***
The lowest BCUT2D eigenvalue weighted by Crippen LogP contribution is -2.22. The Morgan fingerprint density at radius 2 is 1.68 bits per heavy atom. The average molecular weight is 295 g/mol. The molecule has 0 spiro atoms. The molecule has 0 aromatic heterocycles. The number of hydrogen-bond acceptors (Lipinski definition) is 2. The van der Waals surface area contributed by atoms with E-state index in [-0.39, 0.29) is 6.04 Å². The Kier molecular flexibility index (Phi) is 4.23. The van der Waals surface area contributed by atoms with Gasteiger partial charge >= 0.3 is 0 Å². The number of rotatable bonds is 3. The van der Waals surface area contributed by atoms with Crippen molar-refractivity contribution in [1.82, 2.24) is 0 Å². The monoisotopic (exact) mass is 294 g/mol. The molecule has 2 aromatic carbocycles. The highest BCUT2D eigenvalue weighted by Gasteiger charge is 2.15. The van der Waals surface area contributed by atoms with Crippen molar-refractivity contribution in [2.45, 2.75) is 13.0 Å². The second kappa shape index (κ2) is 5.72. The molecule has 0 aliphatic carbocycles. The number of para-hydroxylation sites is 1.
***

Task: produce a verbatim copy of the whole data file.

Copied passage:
The lowest BCUT2D eigenvalue weighted by Crippen LogP contribution is -2.22. The Morgan fingerprint density at radius 2 is 1.68 bits per heavy atom. The average molecular weight is 295 g/mol. The molecule has 0 spiro atoms. The molecule has 0 aromatic heterocycles. The number of hydrogen-bond acceptors (Lipinski definition) is 2. The van der Waals surface area contributed by atoms with E-state index in [-0.39, 0.29) is 6.04 Å². The Kier molecular flexibility index (Phi) is 4.23. The van der Waals surface area contributed by atoms with Gasteiger partial charge >= 0.3 is 0 Å². The number of rotatable bonds is 3. The van der Waals surface area contributed by atoms with Crippen molar-refractivity contribution in [1.82, 2.24) is 0 Å². The monoisotopic (exact) mass is 294 g/mol. The molecule has 2 aromatic carbocycles. The highest BCUT2D eigenvalue weighted by Gasteiger charge is 2.15. The van der Waals surface area contributed by atoms with Crippen molar-refractivity contribution in [2.45, 2.75) is 13.0 Å². The second kappa shape index (κ2) is 5.72. The molecule has 0 aliphatic carbocycles. The number of para-hydroxylation sites is 1.